Freedom is not your enemy. Free people are not your enemy. Unless you hate the sight of success, or feel that it threatens you in some way, you have nothing to fear or loathe in a free society, including a capitalist society. All you need protection from is the force of thugs, thieves, terrorists and con artists. You claim that without big government we are governed by the owners of big business. How is this, exactly? Government has the power to fine people, put people in jail, and even execute people in some cases. What private business has this power? It’s true that big businesses have a lot of power over their resources and products—BECAUSE THEY OWN THEM. You might want or need those products. But without a big business to produce those things, you’d be without them. Government provides none of this. Why aren’t you thanking big business rather than claiming you need protection from it? The only time to thank government is when it protects you from a thief, a violent criminal, an invading army or a terrorist. By all means, thank government for protection from these things. But don’t thank government for protecting you from the “tyranny” of the productive, the enterprising and the profit-makers who make your life infinitely more comfortable, reasonable and tenable than if these profit-makers had never existed.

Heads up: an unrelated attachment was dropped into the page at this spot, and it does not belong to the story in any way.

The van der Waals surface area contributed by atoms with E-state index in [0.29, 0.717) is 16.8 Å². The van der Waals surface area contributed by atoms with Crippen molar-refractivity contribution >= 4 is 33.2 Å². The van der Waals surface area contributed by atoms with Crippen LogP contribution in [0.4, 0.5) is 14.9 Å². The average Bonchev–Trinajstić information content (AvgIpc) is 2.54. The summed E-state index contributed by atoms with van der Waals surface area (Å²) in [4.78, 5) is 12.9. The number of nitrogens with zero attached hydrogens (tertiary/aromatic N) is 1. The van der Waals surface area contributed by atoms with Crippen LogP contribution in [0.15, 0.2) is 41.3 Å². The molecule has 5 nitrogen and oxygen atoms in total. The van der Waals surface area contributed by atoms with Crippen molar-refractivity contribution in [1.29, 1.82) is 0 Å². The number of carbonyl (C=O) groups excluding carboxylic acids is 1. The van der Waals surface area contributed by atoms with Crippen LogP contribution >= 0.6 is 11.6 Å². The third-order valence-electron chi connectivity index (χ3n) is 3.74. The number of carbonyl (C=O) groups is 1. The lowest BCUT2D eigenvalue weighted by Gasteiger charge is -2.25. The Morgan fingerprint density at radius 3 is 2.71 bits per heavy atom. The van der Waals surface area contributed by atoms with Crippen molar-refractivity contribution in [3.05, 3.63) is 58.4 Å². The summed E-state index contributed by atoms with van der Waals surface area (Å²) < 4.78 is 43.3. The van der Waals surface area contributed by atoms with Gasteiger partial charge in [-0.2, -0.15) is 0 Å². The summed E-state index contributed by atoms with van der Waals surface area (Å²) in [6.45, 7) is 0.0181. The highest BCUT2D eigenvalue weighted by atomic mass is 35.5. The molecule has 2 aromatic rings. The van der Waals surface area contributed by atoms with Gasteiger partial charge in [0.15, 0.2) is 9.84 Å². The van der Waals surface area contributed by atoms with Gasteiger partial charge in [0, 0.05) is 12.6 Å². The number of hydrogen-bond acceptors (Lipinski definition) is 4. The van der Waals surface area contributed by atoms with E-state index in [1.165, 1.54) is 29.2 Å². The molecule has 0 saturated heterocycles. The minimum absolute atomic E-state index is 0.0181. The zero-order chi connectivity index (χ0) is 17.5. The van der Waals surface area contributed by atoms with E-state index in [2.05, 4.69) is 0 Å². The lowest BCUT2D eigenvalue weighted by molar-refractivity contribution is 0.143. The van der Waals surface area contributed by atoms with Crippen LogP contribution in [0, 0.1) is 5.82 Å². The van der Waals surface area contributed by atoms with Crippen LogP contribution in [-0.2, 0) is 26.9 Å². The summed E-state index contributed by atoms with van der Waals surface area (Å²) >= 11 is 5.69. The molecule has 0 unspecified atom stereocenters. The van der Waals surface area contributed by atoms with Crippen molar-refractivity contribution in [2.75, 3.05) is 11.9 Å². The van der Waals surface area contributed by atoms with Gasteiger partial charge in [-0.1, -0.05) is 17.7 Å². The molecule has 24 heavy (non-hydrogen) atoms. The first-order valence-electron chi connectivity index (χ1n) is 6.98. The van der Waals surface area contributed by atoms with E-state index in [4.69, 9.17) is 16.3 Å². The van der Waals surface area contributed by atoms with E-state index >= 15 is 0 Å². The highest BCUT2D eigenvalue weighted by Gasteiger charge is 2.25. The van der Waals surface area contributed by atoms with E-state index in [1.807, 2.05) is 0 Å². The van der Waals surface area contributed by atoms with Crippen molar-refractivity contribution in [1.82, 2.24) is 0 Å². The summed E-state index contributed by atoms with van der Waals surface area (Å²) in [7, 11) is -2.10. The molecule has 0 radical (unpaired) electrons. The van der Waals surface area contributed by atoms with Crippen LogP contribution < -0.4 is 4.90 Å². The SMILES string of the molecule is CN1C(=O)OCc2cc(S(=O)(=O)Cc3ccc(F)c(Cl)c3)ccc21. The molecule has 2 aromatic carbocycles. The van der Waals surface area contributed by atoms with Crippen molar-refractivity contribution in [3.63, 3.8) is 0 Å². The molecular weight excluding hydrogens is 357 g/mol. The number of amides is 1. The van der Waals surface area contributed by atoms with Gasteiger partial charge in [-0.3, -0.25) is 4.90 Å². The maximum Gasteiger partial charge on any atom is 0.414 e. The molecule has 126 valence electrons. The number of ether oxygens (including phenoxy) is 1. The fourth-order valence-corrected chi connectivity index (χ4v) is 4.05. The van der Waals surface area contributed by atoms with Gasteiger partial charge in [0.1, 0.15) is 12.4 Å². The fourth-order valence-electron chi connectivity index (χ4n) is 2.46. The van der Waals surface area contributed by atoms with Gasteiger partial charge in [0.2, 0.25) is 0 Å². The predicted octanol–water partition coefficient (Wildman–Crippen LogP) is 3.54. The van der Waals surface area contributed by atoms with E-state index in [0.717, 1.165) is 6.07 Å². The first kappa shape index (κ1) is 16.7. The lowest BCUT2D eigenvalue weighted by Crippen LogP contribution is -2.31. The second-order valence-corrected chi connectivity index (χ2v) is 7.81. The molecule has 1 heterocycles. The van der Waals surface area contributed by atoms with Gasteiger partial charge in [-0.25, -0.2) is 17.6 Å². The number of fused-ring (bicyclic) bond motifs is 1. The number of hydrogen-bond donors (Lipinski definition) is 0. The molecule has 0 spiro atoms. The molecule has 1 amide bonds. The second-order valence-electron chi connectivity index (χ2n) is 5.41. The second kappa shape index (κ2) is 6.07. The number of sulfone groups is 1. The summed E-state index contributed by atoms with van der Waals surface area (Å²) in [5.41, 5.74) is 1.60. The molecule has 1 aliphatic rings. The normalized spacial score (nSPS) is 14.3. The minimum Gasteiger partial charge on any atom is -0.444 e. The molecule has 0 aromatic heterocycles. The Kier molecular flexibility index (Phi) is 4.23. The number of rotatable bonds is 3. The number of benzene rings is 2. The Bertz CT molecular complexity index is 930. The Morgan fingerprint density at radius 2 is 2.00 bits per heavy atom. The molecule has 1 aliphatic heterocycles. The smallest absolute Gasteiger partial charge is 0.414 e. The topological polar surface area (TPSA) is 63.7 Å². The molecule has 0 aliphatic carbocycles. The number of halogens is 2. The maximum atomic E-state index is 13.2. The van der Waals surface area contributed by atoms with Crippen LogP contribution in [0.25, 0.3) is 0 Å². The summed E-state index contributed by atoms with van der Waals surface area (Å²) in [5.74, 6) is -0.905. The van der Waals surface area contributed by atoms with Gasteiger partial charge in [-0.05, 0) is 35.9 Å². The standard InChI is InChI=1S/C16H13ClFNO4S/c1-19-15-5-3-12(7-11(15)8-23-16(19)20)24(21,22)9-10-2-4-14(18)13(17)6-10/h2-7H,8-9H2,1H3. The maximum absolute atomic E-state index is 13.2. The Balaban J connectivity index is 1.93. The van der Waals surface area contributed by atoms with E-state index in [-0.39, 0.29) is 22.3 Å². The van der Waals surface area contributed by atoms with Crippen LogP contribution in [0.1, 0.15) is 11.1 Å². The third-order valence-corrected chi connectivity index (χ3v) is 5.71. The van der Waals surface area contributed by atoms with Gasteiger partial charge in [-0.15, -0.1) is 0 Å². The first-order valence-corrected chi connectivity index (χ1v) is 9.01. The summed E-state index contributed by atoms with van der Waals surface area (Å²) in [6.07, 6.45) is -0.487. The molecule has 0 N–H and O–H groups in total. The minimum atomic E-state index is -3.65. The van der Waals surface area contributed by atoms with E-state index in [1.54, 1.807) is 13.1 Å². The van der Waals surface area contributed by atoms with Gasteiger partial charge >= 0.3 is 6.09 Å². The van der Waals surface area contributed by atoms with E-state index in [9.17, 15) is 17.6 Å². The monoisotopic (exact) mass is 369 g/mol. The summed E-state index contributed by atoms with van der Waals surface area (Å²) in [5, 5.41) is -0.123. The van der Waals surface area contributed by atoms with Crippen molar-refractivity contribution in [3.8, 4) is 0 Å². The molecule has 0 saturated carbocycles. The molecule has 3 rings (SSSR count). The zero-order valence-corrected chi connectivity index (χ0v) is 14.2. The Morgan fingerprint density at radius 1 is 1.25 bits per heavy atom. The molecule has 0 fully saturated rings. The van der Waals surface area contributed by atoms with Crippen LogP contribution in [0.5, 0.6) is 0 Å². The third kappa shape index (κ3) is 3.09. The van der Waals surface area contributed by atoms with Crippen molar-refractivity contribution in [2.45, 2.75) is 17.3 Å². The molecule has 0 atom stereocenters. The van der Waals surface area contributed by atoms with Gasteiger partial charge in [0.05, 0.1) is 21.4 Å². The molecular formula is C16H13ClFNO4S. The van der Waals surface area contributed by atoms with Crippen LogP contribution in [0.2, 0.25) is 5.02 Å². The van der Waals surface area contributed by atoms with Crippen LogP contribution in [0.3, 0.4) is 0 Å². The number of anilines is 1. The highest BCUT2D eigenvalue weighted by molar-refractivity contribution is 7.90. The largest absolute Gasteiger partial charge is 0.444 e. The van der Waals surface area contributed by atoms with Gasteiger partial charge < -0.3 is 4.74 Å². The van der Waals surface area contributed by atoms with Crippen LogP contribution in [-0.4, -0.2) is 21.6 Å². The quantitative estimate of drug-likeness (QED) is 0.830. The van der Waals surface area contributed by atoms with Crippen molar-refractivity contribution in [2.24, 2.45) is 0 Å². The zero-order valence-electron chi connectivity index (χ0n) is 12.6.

Oh, and one more thing. Government does not grant us our rights. Government (at least ideally) protects them. We have rights whether government chooses to recognize them or not. Don’t look to the federal government to grant you your rights. The way things are going, the federal government we know today is much more likely to trample on them than protect them. It’s the complacency and wrong-headedness of the views you expressed which have turned our country from a robust and free nation into one now in decline.